- The paneling on the walls is in Café Parisien style (again the most logic choice to me)
- Lots of green and plants added, like the Winter Gardens on other liners
The drawing contains many things that I had to guess and it's not certain that this area would have been present on RMS Britannic at all,although a lot of things support this idea.
©2001 Remco Hillen
This Promenade Cafe', as we named it, was brought to my attention by Mark Chirnside who read the following quote in The Shipbuilder :
‘On the promenade deck, a feature of the vessel is that the plating is carried up the side and has large windows to enable either a winter garden to be arranged or to provide a sheltered promenade.’
While I hadn’t heard of a Winter Garden before, on ships of this era, it was brought to my attention that several other ships had this feature (for example: Aquitania, Vaterland and Imperator). According to some photos, the Winter Gardens on these ships looked rather similar to the Café Parisien on Titanic; white paneling on the walls, airy and lots of plants.
It was interesting that on RMS Britannic the Café Parisien was removed to accommodate a larger 1st Class Restaurant and Reception Room. It always wondered me why they removed this, as on Titanic it proved to be so popular that it was also added on Olympic’s during her first refit, in 1913. The quote from The Shipbuilder proved to be very useful. Now we had an area where a replacement for the Café Parisien could be placed, on the enclosed parts of the Promenade decks. The most convenient place to us was on A-deck, starboard and next to the corridor leading from the forward Grand Staircase to the 1st Class Lounge.
This place has many pros, supporting why the Café
could be placed there:
- It’s near large 1st Class areas and the Grand Staircase
This place doesn’t cause much problems (disturbed view etc.) with the
Staterooms a bit further forward on A-deck
An door to the corridor would supply an easy access to the Lounge for
passengers and, last but not least, waiters (who might get the drinks from the
Nice and airy place
While strolling the decks, people can walk by or sit down and take a
A partition from the end on the inclusion to the edge of the Lounge would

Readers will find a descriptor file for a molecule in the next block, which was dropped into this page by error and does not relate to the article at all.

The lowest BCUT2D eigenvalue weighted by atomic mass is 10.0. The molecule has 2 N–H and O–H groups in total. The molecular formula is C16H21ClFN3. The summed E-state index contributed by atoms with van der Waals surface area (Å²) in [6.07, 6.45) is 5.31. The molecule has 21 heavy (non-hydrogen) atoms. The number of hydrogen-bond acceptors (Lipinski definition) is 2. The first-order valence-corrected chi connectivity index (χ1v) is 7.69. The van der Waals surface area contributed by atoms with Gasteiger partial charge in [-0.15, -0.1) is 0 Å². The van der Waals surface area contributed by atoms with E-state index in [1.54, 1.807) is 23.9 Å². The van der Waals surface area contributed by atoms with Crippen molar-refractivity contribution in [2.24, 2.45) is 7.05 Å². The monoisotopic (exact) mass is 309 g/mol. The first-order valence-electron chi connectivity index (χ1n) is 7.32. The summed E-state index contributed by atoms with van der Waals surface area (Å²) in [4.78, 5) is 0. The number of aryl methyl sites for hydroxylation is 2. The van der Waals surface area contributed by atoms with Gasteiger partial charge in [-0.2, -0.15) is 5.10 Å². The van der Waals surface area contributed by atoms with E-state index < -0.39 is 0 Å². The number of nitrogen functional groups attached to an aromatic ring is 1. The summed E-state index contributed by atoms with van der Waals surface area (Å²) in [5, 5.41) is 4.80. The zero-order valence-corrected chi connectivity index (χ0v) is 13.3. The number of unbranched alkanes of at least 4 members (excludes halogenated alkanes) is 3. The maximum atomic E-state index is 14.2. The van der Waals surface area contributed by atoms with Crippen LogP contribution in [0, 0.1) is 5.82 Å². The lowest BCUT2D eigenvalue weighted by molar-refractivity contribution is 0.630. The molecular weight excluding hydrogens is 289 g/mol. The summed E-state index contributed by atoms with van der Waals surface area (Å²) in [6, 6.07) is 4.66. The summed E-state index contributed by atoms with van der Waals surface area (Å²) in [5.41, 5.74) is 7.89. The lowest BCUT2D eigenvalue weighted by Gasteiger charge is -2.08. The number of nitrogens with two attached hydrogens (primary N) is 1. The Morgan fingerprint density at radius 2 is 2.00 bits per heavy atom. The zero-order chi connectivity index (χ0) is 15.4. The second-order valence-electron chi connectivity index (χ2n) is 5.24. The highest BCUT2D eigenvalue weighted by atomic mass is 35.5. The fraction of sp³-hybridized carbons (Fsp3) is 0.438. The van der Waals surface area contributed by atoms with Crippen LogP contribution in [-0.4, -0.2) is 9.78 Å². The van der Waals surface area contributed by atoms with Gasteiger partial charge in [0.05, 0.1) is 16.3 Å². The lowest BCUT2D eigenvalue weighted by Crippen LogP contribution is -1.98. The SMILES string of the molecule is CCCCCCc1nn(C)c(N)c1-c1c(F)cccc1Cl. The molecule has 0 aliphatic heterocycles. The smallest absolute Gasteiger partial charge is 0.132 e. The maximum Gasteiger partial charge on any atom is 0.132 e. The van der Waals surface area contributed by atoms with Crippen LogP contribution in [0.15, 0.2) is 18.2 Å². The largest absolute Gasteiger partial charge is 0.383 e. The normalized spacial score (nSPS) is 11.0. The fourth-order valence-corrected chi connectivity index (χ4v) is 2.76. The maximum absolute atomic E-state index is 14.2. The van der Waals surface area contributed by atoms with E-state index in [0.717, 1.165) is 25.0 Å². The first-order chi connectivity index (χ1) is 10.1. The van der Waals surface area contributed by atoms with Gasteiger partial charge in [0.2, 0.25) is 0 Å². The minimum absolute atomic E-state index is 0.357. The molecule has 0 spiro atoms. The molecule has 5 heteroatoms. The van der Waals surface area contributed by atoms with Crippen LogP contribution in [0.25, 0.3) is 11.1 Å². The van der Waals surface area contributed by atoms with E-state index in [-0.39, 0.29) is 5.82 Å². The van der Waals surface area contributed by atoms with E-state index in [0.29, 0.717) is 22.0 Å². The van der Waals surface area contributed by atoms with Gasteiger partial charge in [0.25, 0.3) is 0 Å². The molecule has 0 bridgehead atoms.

seal this area completely off from the weather on the sometimes stormy Atlantic
A couple of months ago I noticed this partition mentioned above and I concluded it was an addition on the HMHS version in order to seal off the hospital ward, present at the enclosed parts of Britannic promenade decks. Rather strange things are that this partition doesn’t have a door in it, which seems rather inconvenient on a promenade deck, and that there’s no partition on the port side. Although the wounded were treated according to their status (ranks in this case) like peace-time passengers, it doesn’t seem logic to place only one partition on the Promenade deck. It would have required just an identical partition on the other side. One asks, considering the hurry to get the vessel into action as a hospital ship, why would they add a bulkhead or take one out? It should be better to do the more important areas (like operation rooms) first and well-made, instead of quickly adding a bulkhead, which might damage the wooden decks and might even not be ready in time. The ‘strange’ fact that there seems to be no door in it, might be easily explained: in the Lounge area on A-deck many windows were still not cut out. This Café isn’t noted in any of Britannic’s plans but ,as on Titanic, many changes in this area were made while the ship had been already launched. It might be an addition that the designers thought of late and hadn’t included in the plans.
My personal opinion about the ‘Promenade Café’ is that it sounds like a rather plausible addition to RMS Britannic, a ship that was after all to become the Crown of the Olympic-Class. This extra Café should give passengers an extra room for their entertainment; you had to give people choices on such a vessel!